ay. This is open to the public .
le topic is Leadership and Ethics
nd the principal speaker is Dr.
tonald Roskens, president of the
University of Nebraska.
onment,
U !
itroduce the campus commu-
lity to the organization. Water
juality issues that the PTRF is
ivolved with will be discussed
ind Rusty Gaul will present a
fhde show on the PTRF she said,
lul, an ECU graduate, serves on
he PTRF Education committee.
This committee is busy organ-
izing an "All Species Day"
lanned for April 23rd. Many of
�CU's faculty are already in-
volved in PTRF. The meeting to
OaWish a subgroup of PTRF will
held Apnl 12 at 7 p.m. �n the
Jiology Building Room 10N
" is open to anyone interested
attending.
attention in 1985 when it initiated
its program that enabled parents
to pay it a fixed amount that, by
the time their children grew to
college age, would cover 4 years
of tuition at the school.
"We have been on the cutting
edge by starting this program
Rago said. "Now we will be on the
cutting edge in reevaluating it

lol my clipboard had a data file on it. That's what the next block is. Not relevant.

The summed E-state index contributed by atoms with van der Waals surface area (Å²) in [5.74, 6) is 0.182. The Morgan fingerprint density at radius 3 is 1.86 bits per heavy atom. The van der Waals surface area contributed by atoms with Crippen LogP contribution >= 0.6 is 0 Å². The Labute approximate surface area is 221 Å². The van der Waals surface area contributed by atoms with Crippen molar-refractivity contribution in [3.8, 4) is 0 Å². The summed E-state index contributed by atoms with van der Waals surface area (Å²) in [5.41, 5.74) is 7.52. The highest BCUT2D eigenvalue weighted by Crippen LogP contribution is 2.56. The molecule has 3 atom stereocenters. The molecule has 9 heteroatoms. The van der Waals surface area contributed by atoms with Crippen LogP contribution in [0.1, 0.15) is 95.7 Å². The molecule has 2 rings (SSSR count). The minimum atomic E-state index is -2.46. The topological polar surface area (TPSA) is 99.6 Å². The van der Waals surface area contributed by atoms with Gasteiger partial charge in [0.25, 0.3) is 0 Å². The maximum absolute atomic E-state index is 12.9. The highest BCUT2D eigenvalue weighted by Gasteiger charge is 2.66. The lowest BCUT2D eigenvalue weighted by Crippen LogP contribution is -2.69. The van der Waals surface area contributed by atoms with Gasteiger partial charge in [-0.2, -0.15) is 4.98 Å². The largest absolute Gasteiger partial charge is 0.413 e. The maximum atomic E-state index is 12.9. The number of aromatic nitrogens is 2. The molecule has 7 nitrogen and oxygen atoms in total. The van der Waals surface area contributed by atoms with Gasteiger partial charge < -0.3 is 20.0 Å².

At the end of February, more-
over, the National Governor's
Association cautioned the federal
government against adopting
similar plans that would "pre-
empt" state pre-paid tuition ef-
forts that have already been
adopted or are under considera-
tion.
The governors also stated their
concern that the federal govern-
ment would use a tuition savings
plan as r.n. excuse to reduce stu-
dent loan and grant programs.
Officials in many states also are
anxiously waiting for the Internal
Revenue Service to rule on the tax
status of pre-paid tuition plans
before proceeding with their own.
Duquesne officials said they
were stopping their program be-
cause the bonds they'd invested
in to help pay for it were not
earning as much as they had an-